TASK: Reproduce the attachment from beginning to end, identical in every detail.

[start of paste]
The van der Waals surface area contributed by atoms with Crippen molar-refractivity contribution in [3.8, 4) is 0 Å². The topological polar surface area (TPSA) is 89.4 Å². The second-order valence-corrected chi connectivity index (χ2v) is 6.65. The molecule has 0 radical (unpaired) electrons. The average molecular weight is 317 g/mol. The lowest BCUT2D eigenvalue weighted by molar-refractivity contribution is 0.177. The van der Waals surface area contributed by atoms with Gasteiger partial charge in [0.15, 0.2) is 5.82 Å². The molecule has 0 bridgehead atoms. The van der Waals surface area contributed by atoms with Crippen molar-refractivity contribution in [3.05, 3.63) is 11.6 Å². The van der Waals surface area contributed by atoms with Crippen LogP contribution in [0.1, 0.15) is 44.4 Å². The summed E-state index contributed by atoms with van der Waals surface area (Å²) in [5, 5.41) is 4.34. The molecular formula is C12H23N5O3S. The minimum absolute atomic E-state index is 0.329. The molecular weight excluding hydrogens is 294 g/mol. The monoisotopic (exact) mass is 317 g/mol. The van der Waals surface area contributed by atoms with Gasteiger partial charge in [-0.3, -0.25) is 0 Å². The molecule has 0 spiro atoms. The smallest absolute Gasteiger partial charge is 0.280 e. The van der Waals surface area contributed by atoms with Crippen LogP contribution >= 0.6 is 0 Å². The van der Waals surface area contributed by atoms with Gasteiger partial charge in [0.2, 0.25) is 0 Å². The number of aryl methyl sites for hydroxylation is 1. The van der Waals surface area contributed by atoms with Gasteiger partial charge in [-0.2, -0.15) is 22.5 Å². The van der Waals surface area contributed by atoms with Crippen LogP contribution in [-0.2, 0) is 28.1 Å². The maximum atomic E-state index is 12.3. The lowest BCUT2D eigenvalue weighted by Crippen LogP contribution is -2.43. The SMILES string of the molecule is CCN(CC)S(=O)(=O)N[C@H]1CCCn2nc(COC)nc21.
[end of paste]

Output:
The van der Waals surface area contributed by atoms with Crippen molar-refractivity contribution in [3.8, 4) is 0 Å². The topological polar surface area (TPSA) is 89.4 Å². The second-order valence-corrected chi connectivity index (χ2v) is 6.65. The molecule has 0 radical (unpaired) electrons. The average molecular weight is 317 g/mol. The lowest BCUT2D eigenvalue weighted by molar-refractivity contribution is 0.177. The van der Waals surface area contributed by atoms with Gasteiger partial charge in [0.15, 0.2) is 5.82 Å². The molecule has 0 bridgehead atoms. The van der Waals surface area contributed by atoms with Crippen molar-refractivity contribution in [3.05, 3.63) is 11.6 Å². The van der Waals surface area contributed by atoms with Crippen LogP contribution in [0.1, 0.15) is 44.4 Å². The summed E-state index contributed by atoms with van der Waals surface area (Å²) in [5, 5.41) is 4.34. The molecular formula is C12H23N5O3S. The minimum absolute atomic E-state index is 0.329. The molecular weight excluding hydrogens is 294 g/mol. The monoisotopic (exact) mass is 317 g/mol. The van der Waals surface area contributed by atoms with Gasteiger partial charge in [-0.3, -0.25) is 0 Å². The molecule has 0 spiro atoms. The smallest absolute Gasteiger partial charge is 0.280 e. The van der Waals surface area contributed by atoms with Crippen LogP contribution >= 0.6 is 0 Å². The van der Waals surface area contributed by atoms with Gasteiger partial charge in [0.2, 0.25) is 0 Å². The number of aryl methyl sites for hydroxylation is 1. The van der Waals surface area contributed by atoms with Gasteiger partial charge in [-0.2, -0.15) is 22.5 Å². The van der Waals surface area contributed by atoms with Crippen LogP contribution in [-0.2, 0) is 28.1 Å². The maximum atomic E-state index is 12.3. The lowest BCUT2D eigenvalue weighted by Crippen LogP contribution is -2.43. The SMILES string of the molecule is CCN(CC)S(=O)(=O)N[C@H]1CCCn2nc(COC)nc21.